Lying in the heart of the Stourbridge glassmaking industry, the Red House Glass Cone was built at the end of the 18th century and was used for the manufacture of glass until 1936. Reaching 100 feet, it is the only complete Glass Cone in the area and one of only four left in the United Kingdom. With the aid of film, audio guides, exhibits and live demonstrations, you can now explore the Cone’s 200 years of glassmaking history.

 

2) Saturday 31st January 2015: Mystery Tour visioning day at The Drum

On this day we will be reflecting on past visits and visioning for the future of this project. We are looking to formally recruit Heritage Ambassadors who will be working with the Mystery Tour team to attend conferences and events, share their knowledge and give specialist advice and guidance to organisations, share the story of the Mystery Tour programme to date, and help to invite new young people to take part in the project.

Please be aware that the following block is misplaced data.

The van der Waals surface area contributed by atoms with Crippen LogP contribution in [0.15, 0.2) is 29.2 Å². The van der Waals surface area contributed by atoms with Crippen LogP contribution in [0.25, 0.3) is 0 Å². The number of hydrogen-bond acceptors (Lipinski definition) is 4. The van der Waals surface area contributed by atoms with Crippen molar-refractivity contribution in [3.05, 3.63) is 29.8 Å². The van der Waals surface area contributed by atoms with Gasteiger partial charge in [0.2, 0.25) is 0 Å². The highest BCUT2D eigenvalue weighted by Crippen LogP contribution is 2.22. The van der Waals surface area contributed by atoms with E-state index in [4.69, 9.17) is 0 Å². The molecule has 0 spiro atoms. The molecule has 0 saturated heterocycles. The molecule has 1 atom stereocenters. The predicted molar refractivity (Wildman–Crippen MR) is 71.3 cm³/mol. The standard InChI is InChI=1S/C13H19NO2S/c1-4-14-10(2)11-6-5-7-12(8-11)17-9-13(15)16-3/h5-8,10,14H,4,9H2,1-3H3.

3) Wednesday 18th February 2015: Aston Hall

 

Aston Hall

 

Aston Hall is a grade 1 listed Jacobean House located in Aston and built between 1618 and 1635. In 1864 the house was bought by Birmingham Corporation, becoming the first historic country house to pass into municipal ownership, and is now a community museum managed by Birmingham Museums Trust. It boasts a series of period rooms which have furniture, paintings, textiles and metalwork from the collections of the Birmingham Museum & Art Gallery.

 

4) Saturday 21st February 2015: Heritage Motor Centre